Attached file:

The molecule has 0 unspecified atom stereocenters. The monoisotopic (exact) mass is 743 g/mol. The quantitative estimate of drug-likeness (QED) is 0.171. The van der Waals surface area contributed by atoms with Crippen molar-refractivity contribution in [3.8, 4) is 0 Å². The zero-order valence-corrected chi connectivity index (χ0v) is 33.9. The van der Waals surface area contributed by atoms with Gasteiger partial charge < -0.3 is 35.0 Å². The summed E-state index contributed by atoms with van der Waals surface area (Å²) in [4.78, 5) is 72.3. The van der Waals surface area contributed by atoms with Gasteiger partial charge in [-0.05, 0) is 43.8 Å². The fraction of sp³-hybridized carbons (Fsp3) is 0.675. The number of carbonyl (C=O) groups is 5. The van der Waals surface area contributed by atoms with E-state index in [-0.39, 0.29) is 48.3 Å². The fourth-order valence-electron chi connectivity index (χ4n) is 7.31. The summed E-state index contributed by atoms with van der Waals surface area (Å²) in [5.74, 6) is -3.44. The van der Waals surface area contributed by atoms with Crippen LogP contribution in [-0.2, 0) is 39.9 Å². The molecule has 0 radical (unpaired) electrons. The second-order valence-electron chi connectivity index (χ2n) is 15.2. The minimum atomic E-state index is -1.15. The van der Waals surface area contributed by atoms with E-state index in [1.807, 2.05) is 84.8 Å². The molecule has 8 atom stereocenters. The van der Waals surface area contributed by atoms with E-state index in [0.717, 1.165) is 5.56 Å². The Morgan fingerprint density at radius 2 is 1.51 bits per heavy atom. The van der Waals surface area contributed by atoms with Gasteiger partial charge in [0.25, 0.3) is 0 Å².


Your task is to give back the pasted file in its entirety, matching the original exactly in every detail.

The molecule has 0 unspecified atom stereocenters. The monoisotopic (exact) mass is 743 g/mol. The quantitative estimate of drug-likeness (QED) is 0.171. The van der Waals surface area contributed by atoms with Crippen molar-refractivity contribution in [3.8, 4) is 0 Å². The zero-order valence-corrected chi connectivity index (χ0v) is 33.9. The van der Waals surface area contributed by atoms with Gasteiger partial charge < -0.3 is 35.0 Å². The summed E-state index contributed by atoms with van der Waals surface area (Å²) in [4.78, 5) is 72.3. The van der Waals surface area contributed by atoms with Gasteiger partial charge in [-0.05, 0) is 43.8 Å². The fraction of sp³-hybridized carbons (Fsp3) is 0.675. The number of carbonyl (C=O) groups is 5. The van der Waals surface area contributed by atoms with E-state index in [-0.39, 0.29) is 48.3 Å². The fourth-order valence-electron chi connectivity index (χ4n) is 7.31. The summed E-state index contributed by atoms with van der Waals surface area (Å²) in [5.74, 6) is -3.44. The van der Waals surface area contributed by atoms with Crippen LogP contribution in [-0.2, 0) is 39.9 Å². The molecule has 0 radical (unpaired) electrons. The second-order valence-electron chi connectivity index (χ2n) is 15.2. The minimum atomic E-state index is -1.15. The van der Waals surface area contributed by atoms with E-state index in [1.807, 2.05) is 84.8 Å². The molecule has 8 atom stereocenters. The van der Waals surface area contributed by atoms with E-state index in [0.717, 1.165) is 5.56 Å². The Morgan fingerprint density at radius 2 is 1.51 bits per heavy atom. The van der Waals surface area contributed by atoms with Gasteiger partial charge in [0.25, 0.3) is 0 Å².